KASANE ÔÇô Government has failed to get rid of impediments that negatively affect business operations in the tourism sector, ten years after the Hospitality and Tourism Association of Botswana (HATAB) presented a report on the “catalogue of issues” that beleaguer tourism.
HATAB Chairman Thapelo Matsheka recently expressed his frustration with failure to resolve major issues that impede business in the tourism sector, despite regular consultations with government over the last ten years.
“HATAB compiled and submitted a report on impediments to business in the tourism sector, among them bureaucratic red tape imposed on the industry by various government agencies such as transport, Department of Wildlife and National Parks, Ministry of Labour and Home Affairs and Civil Aviation…to name a few,” he said.
However, said Matsheka, to date nothing has been done to get rid of these impediments. He challenged government to be responsive to HATAB’s presentation on issues that impede business.
Meanwhile, Mgosi Elias, the new Permanent Secretary in the Ministry of Environment, Wildlife and Tourism (MEWT) promised to kick start robust dialogue between government and HATAB in a bid to resolve all the outstanding matters. It also emerged that the Minister of Tourism, Tshekedi Khama snubbed an invitation to officiate at the HATAB conference for the third time.
“Kindly tell the Minister that we need to see him because the last time he attended the HATAB conference was in 2012,” Matsheka relayed a message through Elias.
Lack of transparency
HATAB has also raised concerns about the level of secrecy in the tourism sector, warning that if left unattended the issue of high unpredictability and lack of transparency will dent investor confidence. To demonstrate his case, Matsheka cited establishment of a land bank in the tourism sector as an example, for which Botswana Tourism Organisation (BTO) was tasked in 2008.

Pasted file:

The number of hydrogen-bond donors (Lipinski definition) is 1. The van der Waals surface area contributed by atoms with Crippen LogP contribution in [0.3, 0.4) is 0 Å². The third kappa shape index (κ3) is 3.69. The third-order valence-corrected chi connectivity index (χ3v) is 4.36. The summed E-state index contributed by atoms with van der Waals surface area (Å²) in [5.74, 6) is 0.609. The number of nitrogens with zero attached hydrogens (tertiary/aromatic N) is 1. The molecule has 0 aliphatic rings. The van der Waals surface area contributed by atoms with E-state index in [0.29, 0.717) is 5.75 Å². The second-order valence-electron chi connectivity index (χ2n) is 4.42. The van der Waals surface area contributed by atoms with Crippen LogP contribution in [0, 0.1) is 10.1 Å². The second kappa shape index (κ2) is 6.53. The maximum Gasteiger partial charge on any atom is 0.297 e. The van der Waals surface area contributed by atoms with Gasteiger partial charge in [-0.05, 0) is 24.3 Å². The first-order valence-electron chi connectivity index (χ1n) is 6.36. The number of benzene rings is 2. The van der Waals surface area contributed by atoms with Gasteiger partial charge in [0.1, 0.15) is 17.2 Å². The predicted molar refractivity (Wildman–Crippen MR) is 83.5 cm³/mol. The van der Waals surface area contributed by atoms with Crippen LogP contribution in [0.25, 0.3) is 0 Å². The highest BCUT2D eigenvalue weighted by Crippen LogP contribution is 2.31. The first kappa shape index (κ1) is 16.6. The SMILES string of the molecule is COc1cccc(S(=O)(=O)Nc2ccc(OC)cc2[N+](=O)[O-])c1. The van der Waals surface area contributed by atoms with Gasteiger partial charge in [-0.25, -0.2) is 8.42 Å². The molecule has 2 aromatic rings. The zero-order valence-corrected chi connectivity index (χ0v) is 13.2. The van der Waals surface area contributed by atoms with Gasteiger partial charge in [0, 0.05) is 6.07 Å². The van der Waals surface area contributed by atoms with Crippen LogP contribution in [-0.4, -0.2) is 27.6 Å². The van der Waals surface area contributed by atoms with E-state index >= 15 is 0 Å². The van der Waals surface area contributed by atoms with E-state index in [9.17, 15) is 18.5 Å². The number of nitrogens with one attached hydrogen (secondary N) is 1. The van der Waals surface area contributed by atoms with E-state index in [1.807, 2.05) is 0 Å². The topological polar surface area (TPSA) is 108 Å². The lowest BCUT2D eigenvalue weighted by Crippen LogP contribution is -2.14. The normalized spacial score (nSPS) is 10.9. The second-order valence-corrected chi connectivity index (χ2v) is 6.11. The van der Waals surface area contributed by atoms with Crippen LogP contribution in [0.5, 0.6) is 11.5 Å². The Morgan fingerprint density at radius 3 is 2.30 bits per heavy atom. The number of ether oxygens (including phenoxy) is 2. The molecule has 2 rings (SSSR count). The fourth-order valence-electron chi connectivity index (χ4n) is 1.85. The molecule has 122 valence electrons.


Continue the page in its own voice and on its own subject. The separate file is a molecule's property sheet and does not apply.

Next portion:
“In 2008, the Ministry of Wildlife and Tourism through BTO sought to establish a land bank of all concession areas, which would allow government to directly influence allocation as well as utilisation through competitive bid of the management plans for both existing operators and the broader market. This was intended to access the true market value and potential of concession areas. Regrettably, this has been caught up in unclear allocation criteria. As we speak a number of concession areas remain without any decision on whether to renew for existing operators. This results in uncertainty and failure to roll out expansion plans by existing operators,” Matsheka said.
Apart from the land bank, Matsheka says in 2011, HATAB compiled and submitted a report entailing a list of impediments that affect business operations in the tourism sector to the government of Botswana but to date no action has been taken.
“As we meet this morning these issues remain unresolved. In addition, the security of tenure for concession areas is not only unpredictable but lacks transparency. And as we will all know investors like predictability”.